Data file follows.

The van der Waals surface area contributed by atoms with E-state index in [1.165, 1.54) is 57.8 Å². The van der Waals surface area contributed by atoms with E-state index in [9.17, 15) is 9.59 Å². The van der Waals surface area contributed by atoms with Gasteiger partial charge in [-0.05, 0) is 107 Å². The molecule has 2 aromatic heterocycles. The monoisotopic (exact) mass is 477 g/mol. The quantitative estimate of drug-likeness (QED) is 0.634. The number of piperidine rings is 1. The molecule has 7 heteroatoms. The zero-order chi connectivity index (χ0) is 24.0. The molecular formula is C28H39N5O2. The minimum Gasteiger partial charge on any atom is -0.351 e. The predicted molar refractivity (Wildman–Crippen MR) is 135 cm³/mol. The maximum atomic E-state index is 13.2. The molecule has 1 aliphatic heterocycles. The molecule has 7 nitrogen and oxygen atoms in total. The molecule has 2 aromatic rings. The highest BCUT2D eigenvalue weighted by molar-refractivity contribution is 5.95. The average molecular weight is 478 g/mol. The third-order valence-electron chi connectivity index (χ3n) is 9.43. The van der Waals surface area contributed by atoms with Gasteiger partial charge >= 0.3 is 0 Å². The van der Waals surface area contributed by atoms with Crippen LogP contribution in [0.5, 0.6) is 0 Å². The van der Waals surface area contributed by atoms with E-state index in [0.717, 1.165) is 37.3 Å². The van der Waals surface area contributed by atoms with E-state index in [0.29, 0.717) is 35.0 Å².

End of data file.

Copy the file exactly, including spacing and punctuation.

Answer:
The van der Waals surface area contributed by atoms with E-state index in [1.165, 1.54) is 57.8 Å². The van der Waals surface area contributed by atoms with E-state index in [9.17, 15) is 9.59 Å². The van der Waals surface area contributed by atoms with Gasteiger partial charge in [-0.05, 0) is 107 Å². The molecule has 2 aromatic heterocycles. The monoisotopic (exact) mass is 477 g/mol. The quantitative estimate of drug-likeness (QED) is 0.634. The number of piperidine rings is 1. The molecule has 7 heteroatoms. The zero-order chi connectivity index (χ0) is 24.0. The molecular formula is C28H39N5O2. The minimum Gasteiger partial charge on any atom is -0.351 e. The predicted molar refractivity (Wildman–Crippen MR) is 135 cm³/mol. The maximum atomic E-state index is 13.2. The molecule has 1 aliphatic heterocycles. The molecule has 7 nitrogen and oxygen atoms in total. The molecule has 2 aromatic rings. The highest BCUT2D eigenvalue weighted by molar-refractivity contribution is 5.95. The average molecular weight is 478 g/mol. The third-order valence-electron chi connectivity index (χ3n) is 9.43. The van der Waals surface area contributed by atoms with Gasteiger partial charge >= 0.3 is 0 Å². The van der Waals surface area contributed by atoms with Crippen LogP contribution in [0.5, 0.6) is 0 Å². The van der Waals surface area contributed by atoms with E-state index in [0.717, 1.165) is 37.3 Å². The van der Waals surface area contributed by atoms with E-state index in [0.29, 0.717) is 35.0 Å².